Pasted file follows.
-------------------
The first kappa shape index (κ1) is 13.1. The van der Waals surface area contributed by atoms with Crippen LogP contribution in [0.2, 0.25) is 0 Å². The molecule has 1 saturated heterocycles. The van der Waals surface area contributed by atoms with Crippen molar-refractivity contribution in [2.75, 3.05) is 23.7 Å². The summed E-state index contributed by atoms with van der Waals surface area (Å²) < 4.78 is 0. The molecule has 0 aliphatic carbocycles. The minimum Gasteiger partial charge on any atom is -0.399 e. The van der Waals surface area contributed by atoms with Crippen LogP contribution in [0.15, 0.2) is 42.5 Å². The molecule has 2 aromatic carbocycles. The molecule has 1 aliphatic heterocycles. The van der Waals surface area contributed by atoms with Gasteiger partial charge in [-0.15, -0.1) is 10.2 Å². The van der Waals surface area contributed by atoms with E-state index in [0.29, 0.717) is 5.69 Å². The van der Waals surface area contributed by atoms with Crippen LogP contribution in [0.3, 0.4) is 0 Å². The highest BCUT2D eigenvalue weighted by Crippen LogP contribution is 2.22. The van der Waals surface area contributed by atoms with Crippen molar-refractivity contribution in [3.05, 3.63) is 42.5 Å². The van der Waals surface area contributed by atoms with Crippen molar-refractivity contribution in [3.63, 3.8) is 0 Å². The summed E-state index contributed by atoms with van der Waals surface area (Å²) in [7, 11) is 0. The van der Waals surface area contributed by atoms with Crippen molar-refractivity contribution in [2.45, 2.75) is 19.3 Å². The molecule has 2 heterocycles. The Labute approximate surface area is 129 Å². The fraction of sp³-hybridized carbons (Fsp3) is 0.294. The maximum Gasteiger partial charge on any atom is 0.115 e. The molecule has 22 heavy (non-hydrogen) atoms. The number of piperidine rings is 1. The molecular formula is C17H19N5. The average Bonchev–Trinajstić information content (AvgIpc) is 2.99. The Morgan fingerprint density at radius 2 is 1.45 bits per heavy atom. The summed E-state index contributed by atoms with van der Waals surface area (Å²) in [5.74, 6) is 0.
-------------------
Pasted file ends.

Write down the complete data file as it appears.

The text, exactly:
The first kappa shape index (κ1) is 13.1. The van der Waals surface area contributed by atoms with Crippen LogP contribution in [0.2, 0.25) is 0 Å². The molecule has 1 saturated heterocycles. The van der Waals surface area contributed by atoms with Crippen molar-refractivity contribution in [2.75, 3.05) is 23.7 Å². The summed E-state index contributed by atoms with van der Waals surface area (Å²) < 4.78 is 0. The molecule has 0 aliphatic carbocycles. The minimum Gasteiger partial charge on any atom is -0.399 e. The van der Waals surface area contributed by atoms with Crippen LogP contribution in [0.15, 0.2) is 42.5 Å². The molecule has 2 aromatic carbocycles. The molecule has 1 aliphatic heterocycles. The van der Waals surface area contributed by atoms with Gasteiger partial charge in [-0.15, -0.1) is 10.2 Å². The van der Waals surface area contributed by atoms with E-state index in [0.29, 0.717) is 5.69 Å². The van der Waals surface area contributed by atoms with Crippen LogP contribution in [0.3, 0.4) is 0 Å². The highest BCUT2D eigenvalue weighted by Crippen LogP contribution is 2.22. The van der Waals surface area contributed by atoms with Crippen molar-refractivity contribution in [3.05, 3.63) is 42.5 Å². The van der Waals surface area contributed by atoms with Crippen molar-refractivity contribution in [3.63, 3.8) is 0 Å². The summed E-state index contributed by atoms with van der Waals surface area (Å²) in [7, 11) is 0. The van der Waals surface area contributed by atoms with Crippen molar-refractivity contribution in [2.45, 2.75) is 19.3 Å². The molecule has 2 heterocycles. The Labute approximate surface area is 129 Å². The fraction of sp³-hybridized carbons (Fsp3) is 0.294. The maximum Gasteiger partial charge on any atom is 0.115 e. The molecule has 22 heavy (non-hydrogen) atoms. The number of piperidine rings is 1. The molecular formula is C17H19N5. The average Bonchev–Trinajstić information content (AvgIpc) is 2.99. The Morgan fingerprint density at radius 2 is 1.45 bits per heavy atom. The summed E-state index contributed by atoms with van der Waals surface area (Å²) in [5.74, 6) is 0.